Every so often, something unexpected happens. Maybe it’s an accident that renders your car unusable, a natural disaster that damages your home or an surprise medical bill. When a financial emergency comes up, you may suddenly need money to cover expenses and get your life back on track.
However, getting a loan in an emergency can come with added expenses and challenges. If you need an emergency loan, it’s a good idea to understand what your options are so you can find the best one to fit your needs.
What Is an Emergency Loan?
As the name suggests, an emergency loan provides you with money quickly, usually within a few business days, to cover an unexpected expense.
You could use an emergency loan for anything, but an emergency loan tends to be needed when facing unexpected car repairs, medical bills or funeral expenses.
Because you’re asking for money quickly, there usually isn’t time for a lender to do the due diligence needed to secure the loan with collateral, like they might with a mortgage or auto loan. For that reason, emergency loans tend to be unsecured loans, which usually come with higher interest rates.
How Do Emergency Loans Work?
Now that you understand what an emergency loan is, it’s time to find out what types of emergency loans are available, as well as where and how you can get them.
If you need money quickly, your best option may be an unsecured personal loan. These are loans you can take out through a bank, credit union or online lender. Depending on your credit score and income, you may be able to borrow between $1,000 – $20,000 in as little as 1 business day.
Personal loans tend to be fixed-rate loans. You get a lump sum of money upfront and agree to pay back the loan in equal monthly installments for a period ranging from 12 – 60 months (1 – 5 years).
Interest rates on personal loans tend to start around 8% – 9%, but can vary depending on your lender, credit score and income. Also, to qualify for a personal loan, you’ll usually want to have a credit score of 670 or better; though that may vary by lender.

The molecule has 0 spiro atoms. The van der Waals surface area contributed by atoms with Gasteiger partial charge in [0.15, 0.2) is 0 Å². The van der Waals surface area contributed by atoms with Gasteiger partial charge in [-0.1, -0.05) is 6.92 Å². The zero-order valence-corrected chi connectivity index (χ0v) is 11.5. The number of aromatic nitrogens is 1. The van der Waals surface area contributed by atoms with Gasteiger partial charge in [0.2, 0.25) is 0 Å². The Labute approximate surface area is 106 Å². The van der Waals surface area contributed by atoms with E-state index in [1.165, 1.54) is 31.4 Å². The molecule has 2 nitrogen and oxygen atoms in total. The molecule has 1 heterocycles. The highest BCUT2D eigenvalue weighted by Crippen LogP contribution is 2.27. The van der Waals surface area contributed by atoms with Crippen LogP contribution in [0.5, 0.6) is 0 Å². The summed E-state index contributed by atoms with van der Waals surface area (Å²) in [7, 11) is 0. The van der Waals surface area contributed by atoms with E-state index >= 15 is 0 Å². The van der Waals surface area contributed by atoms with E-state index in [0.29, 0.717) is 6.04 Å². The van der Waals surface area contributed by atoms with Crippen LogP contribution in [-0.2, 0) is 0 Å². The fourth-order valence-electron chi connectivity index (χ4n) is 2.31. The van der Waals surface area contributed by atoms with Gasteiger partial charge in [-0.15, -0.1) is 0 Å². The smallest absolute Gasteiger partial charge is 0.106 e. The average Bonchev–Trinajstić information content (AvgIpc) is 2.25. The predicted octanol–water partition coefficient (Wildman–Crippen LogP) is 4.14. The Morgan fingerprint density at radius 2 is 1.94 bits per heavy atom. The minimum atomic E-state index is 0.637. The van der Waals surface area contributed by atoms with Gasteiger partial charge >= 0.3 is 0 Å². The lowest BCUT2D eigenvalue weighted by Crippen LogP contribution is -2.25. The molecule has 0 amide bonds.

As the name suggests, payday loans offer short-term loans you can use to cover expenses until you get your next paycheck. In most circumstances, payday loans allow you to borrow a certain amount of money (less than the value of your next paycheck) with repayment due after 2 – 4 weeks.
While payday loans can be fast and convenient, they can charge $15 interest on every $100 you borrow. While that may not seem like much, that’s 15% interest per month. If a payday loan were a credit card, that would be a 400% annual percentage rate (APR).
Payday alternative loans
Because payday loans tend to target lower-income borrowers, America’s credit unions have stepped up to provide payday alternative loans (PAL).
With a PAL, you can borrow between $200 – $1,000, and the credit union will only charge a one-time processing fee of up to $20 and a maximum APR of 28%. For a PAL, the loan term can range from 1 – 6 months, and you’re allowed to take out up to 3 PALs during a 6-month period as long as no PAL overlaps or is rolled over.
However, you may not be able to simply walk in and request a PAL. Many credit unions want you to have been a member for 1 – 6 months before they’ll consider you for a PAL.
While these loans won’t work in every situation, they can help with funding in a pinch and at a more affordable rate than other types of loans.
Title loans, or auto title loans, are another option but not an ideal one. First, to take advantage of an auto title loan, you need to own a car outright. If you’re still making payments, you won’t qualify.
An auto title loan allows you to use your car as collateral and then borrow up to 50% of the car’s appraised value. However, auto title loans usually require you to pay back the loan, plus interest in full after 30 days. The interest rate on these loans can easily be 25% of the loan amount. That’s a hefty interest payment you’ll need to cover, in addition to the balance of the loan.
If you don’t make your payment on time and in full, your lender can repossess your car. This happens about 20% of the time. So it’s probably a good idea to consider this type of loan a last resort.